2009-2010 School Year

June 7, 2009

 

Dear LoMA Family,

 

As the year draws to a close it’s time to consider what went well, what didn’t and how we can make things better for next year. As a school, there is a lot that we should be proud of this year. We put on and visited more shows than ever, our championship basketball team was undefeated and New York Cares recognized LoMA as a “standout school” for our community service. All of our students are headed off to college in September, the great majority upstate, but some as far as California and Florida. Academically, our January Regents results in English were outstanding, and with all of the tutoring going on around here, I expect this June’s results to be just as strong. More broadly, as our pass rates were very high, fewer students are being left back, and at the high end, so many of our juniors are doing well about a half of them will be taking college classes next year. To ensure that even more students are ready for college work, I think we need to work on raising the expectations of what are students can do in the classroom and for homework next year. I also think LoMA’s students have some work to do in treating each other with more respect. That’s what I think, now I want to know what you think from the survey below.

Study hard for your Regents and finals. Everyone is invited to graduation on June 24th at 11:00 and I’ll see everyone on the 28th at 8:40 to pick up school report cards and settle accounts.

 

Sincerely yours,

 

 

John Wenk

 

  1. What was your favorite LoMA experience this year? ____________________________

 

_____________________________________________________________________________

 

_____________________________________________________________________________

 

  1. What was your favorite subject? Why? ________________________________________

 

_____________________________________________________________________________

 

_____________________________________________________________________________

 

  1. What did you like best about your extracurricular activity this year, or what new activities should we have for next year?_______________________________________________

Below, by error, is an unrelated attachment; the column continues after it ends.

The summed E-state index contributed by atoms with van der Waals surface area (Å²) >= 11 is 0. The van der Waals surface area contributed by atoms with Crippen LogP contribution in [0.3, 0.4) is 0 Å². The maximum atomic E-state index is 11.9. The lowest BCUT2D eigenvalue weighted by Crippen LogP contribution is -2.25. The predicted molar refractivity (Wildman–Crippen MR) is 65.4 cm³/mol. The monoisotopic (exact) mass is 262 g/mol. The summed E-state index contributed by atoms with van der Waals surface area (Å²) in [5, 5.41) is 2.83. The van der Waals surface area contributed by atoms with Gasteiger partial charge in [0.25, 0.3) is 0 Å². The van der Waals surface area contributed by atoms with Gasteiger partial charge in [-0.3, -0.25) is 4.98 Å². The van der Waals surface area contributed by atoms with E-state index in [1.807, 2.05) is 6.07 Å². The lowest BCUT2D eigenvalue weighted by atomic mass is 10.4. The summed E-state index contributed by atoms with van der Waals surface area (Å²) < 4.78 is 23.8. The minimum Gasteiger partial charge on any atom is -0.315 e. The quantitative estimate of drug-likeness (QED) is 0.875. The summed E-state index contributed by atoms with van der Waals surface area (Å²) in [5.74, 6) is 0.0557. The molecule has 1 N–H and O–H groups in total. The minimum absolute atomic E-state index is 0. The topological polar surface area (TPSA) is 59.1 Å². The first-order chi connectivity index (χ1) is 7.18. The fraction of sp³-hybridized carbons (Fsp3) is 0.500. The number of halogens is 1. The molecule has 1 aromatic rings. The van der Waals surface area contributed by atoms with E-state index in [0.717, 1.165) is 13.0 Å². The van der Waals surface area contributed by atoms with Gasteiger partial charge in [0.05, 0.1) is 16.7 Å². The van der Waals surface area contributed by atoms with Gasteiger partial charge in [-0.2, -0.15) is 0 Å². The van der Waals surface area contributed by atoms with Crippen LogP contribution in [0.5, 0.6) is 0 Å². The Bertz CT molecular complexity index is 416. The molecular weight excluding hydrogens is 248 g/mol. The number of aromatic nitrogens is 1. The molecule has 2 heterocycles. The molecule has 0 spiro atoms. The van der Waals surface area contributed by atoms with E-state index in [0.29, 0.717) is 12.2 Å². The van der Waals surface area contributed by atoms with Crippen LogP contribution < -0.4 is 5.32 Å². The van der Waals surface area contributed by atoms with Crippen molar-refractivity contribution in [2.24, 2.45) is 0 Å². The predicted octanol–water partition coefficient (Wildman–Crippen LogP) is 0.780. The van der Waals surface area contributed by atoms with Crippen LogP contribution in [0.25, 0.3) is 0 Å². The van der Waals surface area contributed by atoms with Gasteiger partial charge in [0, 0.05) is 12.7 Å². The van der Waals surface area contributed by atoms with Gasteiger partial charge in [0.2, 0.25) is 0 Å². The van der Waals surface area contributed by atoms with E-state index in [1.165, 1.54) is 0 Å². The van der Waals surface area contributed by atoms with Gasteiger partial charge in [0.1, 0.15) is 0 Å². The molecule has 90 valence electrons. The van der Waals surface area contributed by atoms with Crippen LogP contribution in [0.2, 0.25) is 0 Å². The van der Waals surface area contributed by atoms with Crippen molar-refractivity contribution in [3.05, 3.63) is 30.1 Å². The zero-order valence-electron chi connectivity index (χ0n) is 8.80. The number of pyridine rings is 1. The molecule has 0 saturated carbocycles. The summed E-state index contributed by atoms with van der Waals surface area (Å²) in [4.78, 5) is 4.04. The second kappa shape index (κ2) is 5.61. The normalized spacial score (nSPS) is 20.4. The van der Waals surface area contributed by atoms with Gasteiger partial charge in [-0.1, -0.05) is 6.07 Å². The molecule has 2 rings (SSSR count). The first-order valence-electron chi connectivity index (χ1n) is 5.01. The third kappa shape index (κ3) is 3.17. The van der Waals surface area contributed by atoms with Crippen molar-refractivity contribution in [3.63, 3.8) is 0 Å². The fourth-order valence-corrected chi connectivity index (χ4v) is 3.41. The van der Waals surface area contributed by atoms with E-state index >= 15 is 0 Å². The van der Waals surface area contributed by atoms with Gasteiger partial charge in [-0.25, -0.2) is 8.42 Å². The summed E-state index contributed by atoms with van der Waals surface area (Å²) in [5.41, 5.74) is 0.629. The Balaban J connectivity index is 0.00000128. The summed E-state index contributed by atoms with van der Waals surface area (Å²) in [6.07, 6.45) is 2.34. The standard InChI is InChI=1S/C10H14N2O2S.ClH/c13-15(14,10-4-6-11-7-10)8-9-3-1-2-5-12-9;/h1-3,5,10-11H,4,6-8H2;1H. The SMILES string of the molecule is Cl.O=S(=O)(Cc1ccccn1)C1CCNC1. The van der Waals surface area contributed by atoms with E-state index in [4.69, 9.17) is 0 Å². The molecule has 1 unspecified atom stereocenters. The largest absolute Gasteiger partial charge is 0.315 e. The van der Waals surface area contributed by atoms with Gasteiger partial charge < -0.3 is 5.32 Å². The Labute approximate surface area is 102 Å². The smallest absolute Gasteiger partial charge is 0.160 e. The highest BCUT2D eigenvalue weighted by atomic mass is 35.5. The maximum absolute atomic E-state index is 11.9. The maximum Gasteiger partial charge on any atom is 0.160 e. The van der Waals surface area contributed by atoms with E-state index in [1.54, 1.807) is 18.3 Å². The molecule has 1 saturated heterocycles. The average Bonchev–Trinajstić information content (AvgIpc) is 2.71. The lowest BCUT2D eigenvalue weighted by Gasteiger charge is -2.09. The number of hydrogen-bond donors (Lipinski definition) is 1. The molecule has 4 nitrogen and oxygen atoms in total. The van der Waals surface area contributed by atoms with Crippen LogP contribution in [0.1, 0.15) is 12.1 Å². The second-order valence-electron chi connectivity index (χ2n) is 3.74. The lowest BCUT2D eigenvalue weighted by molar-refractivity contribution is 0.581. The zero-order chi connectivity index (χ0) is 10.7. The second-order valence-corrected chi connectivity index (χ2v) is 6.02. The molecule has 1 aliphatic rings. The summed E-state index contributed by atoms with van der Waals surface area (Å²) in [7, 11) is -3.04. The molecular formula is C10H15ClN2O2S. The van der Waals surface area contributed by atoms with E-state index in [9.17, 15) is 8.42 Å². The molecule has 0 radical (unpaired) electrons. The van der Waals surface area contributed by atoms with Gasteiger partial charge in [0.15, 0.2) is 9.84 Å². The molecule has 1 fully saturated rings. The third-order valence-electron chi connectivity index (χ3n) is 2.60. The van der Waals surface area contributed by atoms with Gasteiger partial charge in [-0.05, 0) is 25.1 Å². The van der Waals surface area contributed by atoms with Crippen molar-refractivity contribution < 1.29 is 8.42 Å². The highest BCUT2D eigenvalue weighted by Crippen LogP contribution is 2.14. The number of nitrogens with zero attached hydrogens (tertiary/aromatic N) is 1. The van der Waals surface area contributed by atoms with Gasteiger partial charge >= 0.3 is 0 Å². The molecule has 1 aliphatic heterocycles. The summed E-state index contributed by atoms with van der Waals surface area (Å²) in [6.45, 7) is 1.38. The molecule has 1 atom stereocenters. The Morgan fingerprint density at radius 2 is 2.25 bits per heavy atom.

_____________________________________________________________________________

 

_____________________________________________________________________________

 

  1. If you could change one thing about your experiences this year, what would it be?_____

 

_____________________________________________________________________________

 

_____________________________________________________________________________

 

  1. What can we do differently as a school next year? ______________________________

 

_____________________________________________________________________________

 

_____________________________________________________________________________

 

  1. What was the best trip or performance you went on? Why – be specific? ____________

 

_____________________________________________________________________________

 

_____________________________________________________________________________

 

  1. What challenged you the most this year? ______________________________________

 

_____________________________________________________________________________

 

_____________________________________________________________________________

 

  1. What are three major lessons you learned this year? ____________________________

 

1.____________________________________________________________________________

 

2.____________________________________________________________________________

 

3.____________________________________________________________________________

 

 

  1. What do you hope for next year? ____________________________________________

 

_____________________________________________________________________________

 

_____________________________________________________________________________

 

 

May 24, 2010

 

Dear LoMA Family,

 

I’ve been reading a book called 21st Century Skills that discusses what a consortium of business leaders think will be the skills that individuals need to be succesful in the future. The basic point of the book is that for the last 100 years our industrial society has been able to provide most people decent wages for factory labor. These jobs required the most basic reading and writing skills, timliness and the ability to follow the orders of supervisors. With jobs like these available, most people throughout American history could earn a decent living without attending college, knowing how to write an essay or understanding math beyond basic functions. In my own family for instance, my father never attended college and my mother was a high school dropout, but they were able to buy their own house, put five kids through college and retire comfortably. Today, the computer repair job my father did for 35 years requires a masters degree, and the crossing guard job my mother did pays a fraction of what it used to. This trend for jobs in America is accelerating. Work that does not require college pays less and less and professions that pay well require more and more education.